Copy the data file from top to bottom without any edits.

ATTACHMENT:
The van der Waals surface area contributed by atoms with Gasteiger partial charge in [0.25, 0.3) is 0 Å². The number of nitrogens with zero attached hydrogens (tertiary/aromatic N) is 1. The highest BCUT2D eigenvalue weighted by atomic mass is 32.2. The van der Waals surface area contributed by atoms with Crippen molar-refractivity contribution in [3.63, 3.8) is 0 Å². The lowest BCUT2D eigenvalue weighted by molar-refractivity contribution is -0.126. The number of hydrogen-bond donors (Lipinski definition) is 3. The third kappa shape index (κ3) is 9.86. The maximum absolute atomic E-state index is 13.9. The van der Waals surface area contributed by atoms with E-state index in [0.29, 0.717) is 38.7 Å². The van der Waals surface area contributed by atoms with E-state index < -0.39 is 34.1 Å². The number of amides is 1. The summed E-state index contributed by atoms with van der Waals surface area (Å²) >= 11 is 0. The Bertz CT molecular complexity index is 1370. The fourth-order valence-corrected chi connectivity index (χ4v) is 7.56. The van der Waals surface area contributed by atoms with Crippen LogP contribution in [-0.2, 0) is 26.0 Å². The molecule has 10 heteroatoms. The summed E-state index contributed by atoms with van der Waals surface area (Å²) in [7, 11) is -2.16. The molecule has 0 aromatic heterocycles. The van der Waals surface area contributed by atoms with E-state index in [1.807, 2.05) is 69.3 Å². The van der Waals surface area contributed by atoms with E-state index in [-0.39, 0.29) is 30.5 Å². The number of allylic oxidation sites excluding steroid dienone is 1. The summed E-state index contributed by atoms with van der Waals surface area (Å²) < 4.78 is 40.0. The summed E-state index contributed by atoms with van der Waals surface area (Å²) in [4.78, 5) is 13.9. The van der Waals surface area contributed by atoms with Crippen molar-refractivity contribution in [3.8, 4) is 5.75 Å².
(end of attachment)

The van der Waals surface area contributed by atoms with Gasteiger partial charge in [0.25, 0.3) is 0 Å². The number of nitrogens with zero attached hydrogens (tertiary/aromatic N) is 1. The highest BCUT2D eigenvalue weighted by atomic mass is 32.2. The van der Waals surface area contributed by atoms with Crippen molar-refractivity contribution in [3.63, 3.8) is 0 Å². The lowest BCUT2D eigenvalue weighted by molar-refractivity contribution is -0.126. The number of hydrogen-bond donors (Lipinski definition) is 3. The third kappa shape index (κ3) is 9.86. The maximum absolute atomic E-state index is 13.9. The van der Waals surface area contributed by atoms with E-state index in [0.29, 0.717) is 38.7 Å². The van der Waals surface area contributed by atoms with E-state index < -0.39 is 34.1 Å². The number of amides is 1. The summed E-state index contributed by atoms with van der Waals surface area (Å²) >= 11 is 0. The Bertz CT molecular complexity index is 1370. The fourth-order valence-corrected chi connectivity index (χ4v) is 7.56. The van der Waals surface area contributed by atoms with Crippen LogP contribution in [-0.2, 0) is 26.0 Å². The molecule has 10 heteroatoms. The summed E-state index contributed by atoms with van der Waals surface area (Å²) in [7, 11) is -2.16. The molecule has 0 aromatic heterocycles. The van der Waals surface area contributed by atoms with E-state index in [1.807, 2.05) is 69.3 Å². The van der Waals surface area contributed by atoms with E-state index in [-0.39, 0.29) is 30.5 Å². The number of allylic oxidation sites excluding steroid dienone is 1. The summed E-state index contributed by atoms with van der Waals surface area (Å²) < 4.78 is 40.0. The summed E-state index contributed by atoms with van der Waals surface area (Å²) in [4.78, 5) is 13.9. The van der Waals surface area contributed by atoms with Crippen molar-refractivity contribution in [3.8, 4) is 5.75 Å².